An Inside Look at Social TV in Kenya

By Adam Flomenbaum 

odipo-devWhile most of the social TV action takes place in the US and Europe, we have also covered how countries such as Thailand and Brazil take to the second screen. Now, we turn our attention to Kenya, where social TV activity has exploded in the past year. The majority of the country still prefers analog TV to digital TV, but whereas the US is experiencing a TV revolution in terms of on-demand options, says Odanga Madung, co-founder of Kenya-based data anlytics company Odipo dev, “we are currently undergoing what is called the “digital migration.” The government has stated that all stations move from analogue to digital signals and this is being touted to forever change the way the industry operates due to the lowered barriers of starting a TV station.”

We spoke with Madung about the digital migration taking place in Kenya and the state of social TV in the country:

Lost Remote: What’s social TV like in Kenya? What’s the TV industry in general like in Kenya and how does it differ from the US?

Odanga Madung: Social TV has really come to the fore in Kenya with people going online and congregating around their favorite first screen content as social media continues to increase in popularity. In the last year, with events such as the Westgate terror attacks, the elections and the world cup social TV has really matured in the country with TV shows gaining a foothold of their audiences through the use of hashtags and their Facebook pages to get comments from their audiences. There are even shows right now dedicated to garnering second screen engagement from viewers. The numbers however are not as staggeringly high as in the US; the best show last year managed to get an average of over 9,000 tweets per episode with a total of over 500,000 tweets over the course the year, so we still have long way to go.

In Kenya we have pay TV channels whereby you have to buy a decoder to use and analogue signals which the majority still prefer. The TV industry in Kenya is dominated by the news, as Kenyans’ affinity for politics has made it that way and its what most of the water cooler discussions are about. The stars of the prime time news often end up being the darlings of the media scene, the station with what is considered to be the best news often ends up being the most watched station. Even from our data, prime time news was even the most resilient show at a time when other shows were struggling due to the World Cup.

The Kenyan TV industry and the US TV industry are quite different, first of all we’re still on analogue signals while a lot of the US is on cable and devices like TiVo and have a large array of channels to choose from. In Kenya, unless you’re on pay TV, which most Kenyans can’t afford, you have 15 channels to choose from. One thing to note, though, is that both the US and Kenya are going though revolutions in broadcast; while the US is experiencing disruption due to the influx of on demand services such as Netflix, in Kenya we are currently undergoing what is called the “digital migration” the government has stated that all stations move from analogue to digital signals and this is being touted to forever change the way the industry operates due to the lowered barriers of starting a TV station.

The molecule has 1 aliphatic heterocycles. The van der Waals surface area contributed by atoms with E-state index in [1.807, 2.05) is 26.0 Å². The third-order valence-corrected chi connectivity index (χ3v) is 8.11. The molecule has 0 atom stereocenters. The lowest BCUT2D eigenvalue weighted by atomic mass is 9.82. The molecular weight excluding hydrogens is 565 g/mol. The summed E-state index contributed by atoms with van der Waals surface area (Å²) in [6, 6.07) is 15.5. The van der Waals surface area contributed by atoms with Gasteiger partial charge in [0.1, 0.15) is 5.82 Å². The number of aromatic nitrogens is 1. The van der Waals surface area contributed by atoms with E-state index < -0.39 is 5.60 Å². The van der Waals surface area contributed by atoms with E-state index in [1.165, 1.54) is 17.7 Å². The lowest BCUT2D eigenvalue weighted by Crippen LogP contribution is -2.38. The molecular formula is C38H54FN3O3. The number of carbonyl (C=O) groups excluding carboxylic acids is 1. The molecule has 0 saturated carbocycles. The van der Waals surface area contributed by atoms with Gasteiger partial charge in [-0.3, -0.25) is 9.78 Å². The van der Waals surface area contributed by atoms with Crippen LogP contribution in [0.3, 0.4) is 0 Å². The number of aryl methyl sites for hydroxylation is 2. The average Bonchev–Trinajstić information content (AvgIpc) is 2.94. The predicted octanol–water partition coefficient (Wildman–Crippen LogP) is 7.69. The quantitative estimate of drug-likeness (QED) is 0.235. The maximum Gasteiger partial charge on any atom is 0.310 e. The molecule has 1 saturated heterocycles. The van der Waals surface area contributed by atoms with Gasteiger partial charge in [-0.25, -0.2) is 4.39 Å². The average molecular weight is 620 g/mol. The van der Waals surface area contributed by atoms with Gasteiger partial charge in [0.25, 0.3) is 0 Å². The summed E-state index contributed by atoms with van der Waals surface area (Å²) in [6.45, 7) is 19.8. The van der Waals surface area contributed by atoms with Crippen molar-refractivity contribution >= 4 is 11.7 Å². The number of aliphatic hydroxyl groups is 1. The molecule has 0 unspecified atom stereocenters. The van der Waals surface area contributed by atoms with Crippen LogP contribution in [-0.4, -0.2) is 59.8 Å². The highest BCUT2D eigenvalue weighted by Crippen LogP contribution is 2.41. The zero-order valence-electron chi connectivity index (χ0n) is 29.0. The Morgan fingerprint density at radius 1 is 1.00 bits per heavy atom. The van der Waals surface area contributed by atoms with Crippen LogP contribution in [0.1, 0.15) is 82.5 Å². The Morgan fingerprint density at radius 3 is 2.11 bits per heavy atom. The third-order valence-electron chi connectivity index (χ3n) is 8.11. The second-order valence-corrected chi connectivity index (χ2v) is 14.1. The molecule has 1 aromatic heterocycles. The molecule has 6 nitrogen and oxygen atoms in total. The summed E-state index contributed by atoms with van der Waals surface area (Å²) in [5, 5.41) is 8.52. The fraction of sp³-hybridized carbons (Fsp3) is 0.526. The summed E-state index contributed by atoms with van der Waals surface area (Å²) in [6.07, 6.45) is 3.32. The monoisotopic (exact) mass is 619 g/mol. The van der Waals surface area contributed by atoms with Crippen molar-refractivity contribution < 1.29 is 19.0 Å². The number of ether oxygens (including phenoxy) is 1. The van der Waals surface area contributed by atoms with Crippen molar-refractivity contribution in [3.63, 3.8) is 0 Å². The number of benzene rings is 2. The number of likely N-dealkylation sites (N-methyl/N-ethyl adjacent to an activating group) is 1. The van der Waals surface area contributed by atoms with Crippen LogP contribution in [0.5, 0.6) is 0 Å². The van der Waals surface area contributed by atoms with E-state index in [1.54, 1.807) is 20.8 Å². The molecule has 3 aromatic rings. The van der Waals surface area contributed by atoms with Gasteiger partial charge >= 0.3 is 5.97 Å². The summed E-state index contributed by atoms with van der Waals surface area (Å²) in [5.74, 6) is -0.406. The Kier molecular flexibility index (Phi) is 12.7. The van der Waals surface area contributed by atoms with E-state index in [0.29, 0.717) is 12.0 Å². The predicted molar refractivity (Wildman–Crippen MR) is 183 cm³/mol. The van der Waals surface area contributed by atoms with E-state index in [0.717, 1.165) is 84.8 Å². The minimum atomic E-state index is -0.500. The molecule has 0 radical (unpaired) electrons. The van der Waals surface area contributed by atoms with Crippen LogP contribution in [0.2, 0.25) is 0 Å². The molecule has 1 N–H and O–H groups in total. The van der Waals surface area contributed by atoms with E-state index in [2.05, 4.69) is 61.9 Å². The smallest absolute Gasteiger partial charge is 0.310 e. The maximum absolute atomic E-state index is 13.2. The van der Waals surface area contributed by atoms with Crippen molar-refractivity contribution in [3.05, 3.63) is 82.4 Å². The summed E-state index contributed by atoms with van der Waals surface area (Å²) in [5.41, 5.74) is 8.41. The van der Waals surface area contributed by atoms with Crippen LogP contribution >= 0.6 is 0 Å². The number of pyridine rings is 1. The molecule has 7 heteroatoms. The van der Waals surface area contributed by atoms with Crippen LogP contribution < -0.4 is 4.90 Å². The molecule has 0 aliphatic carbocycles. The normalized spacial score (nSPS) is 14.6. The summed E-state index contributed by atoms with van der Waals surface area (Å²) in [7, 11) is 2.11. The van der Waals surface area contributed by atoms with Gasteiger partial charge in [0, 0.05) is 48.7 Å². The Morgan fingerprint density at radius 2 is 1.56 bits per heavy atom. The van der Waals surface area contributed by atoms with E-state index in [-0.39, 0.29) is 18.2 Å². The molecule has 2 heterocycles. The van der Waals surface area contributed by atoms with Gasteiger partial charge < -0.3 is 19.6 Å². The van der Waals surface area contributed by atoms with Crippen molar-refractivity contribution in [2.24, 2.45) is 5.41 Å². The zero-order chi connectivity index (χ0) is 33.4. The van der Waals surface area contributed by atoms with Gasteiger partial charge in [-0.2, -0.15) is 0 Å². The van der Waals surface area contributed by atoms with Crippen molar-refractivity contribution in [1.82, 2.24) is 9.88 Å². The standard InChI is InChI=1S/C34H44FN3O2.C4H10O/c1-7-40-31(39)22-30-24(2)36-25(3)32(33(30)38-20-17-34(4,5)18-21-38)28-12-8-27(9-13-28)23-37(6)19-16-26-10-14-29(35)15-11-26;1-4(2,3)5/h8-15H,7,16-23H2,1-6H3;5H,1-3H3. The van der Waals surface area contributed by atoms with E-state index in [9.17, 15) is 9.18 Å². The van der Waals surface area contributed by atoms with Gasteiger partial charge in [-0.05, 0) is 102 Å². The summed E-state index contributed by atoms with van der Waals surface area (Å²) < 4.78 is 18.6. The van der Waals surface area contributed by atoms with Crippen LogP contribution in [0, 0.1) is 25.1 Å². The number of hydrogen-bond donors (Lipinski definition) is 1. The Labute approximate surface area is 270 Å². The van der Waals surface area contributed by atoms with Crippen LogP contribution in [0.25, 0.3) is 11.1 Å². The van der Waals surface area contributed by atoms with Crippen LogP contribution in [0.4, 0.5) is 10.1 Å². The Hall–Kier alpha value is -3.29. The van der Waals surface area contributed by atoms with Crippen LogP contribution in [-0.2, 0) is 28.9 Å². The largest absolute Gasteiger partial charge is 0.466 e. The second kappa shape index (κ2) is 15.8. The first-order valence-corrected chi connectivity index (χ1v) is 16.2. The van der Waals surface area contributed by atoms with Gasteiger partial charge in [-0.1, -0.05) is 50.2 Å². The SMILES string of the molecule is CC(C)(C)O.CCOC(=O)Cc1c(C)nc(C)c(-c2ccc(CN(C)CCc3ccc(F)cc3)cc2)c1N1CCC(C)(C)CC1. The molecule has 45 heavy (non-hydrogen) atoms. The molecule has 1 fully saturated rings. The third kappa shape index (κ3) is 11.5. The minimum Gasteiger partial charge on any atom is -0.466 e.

LR: What social networks are most popular?

Madung: In Kenya Facebook is the most popular site with around 3.8 million users, and there are current estimates of twitter having around 650,000 users. Despite this, it’s Twitter that Kenya has grabbed the attention of TV audiences.

LR: What does your platform do? What problem does it help solve?

Madung: We have created a platform, called Dive, that allows TV stations, producers, advertisers and marketers to uncover audience insights based on not just how many people are talking about television content, but what they are saying too. Through the use of natural language processing, Dive will instantly provide customers with information on the popularity characters of the show as well as what categories of lifestyle the content generated falls under, enabling us to understand the behavior and interests of Kenyan TV viewers. This information will also be supplemented by standard audience and content metrics.

Currently the TV measurement solutions in the country are slow and inaccurate, people get to know what works in the form of quarterly reports and when they do get it the information is still insufficient and inaccurate. In a competitive environment, the speed of such information is not capable of supporting the quick decision cycles of businesses today. The rich information Dive provides allows stakeholders to observe the impact of strategies on the level of engagement around media initiatives in real time. Reducing the information lag for TV shows that choose embrace second screen interaction.

LR: Who are you currently working with?

Madung: As at now we are still currently in talks with potential customers in the region but prior to this we have served top local companies in sectors such as telecommunications, entertainment and market research .

LR: What are plans to grow in future?

Madung: There’s a huge opportunity for digital innovation in the continent so we want to scale this technology across Africa and leave no social data-set unturned. There is some very interesting work going on in the image analysis space and we are looking to add that feather to our cap really soon.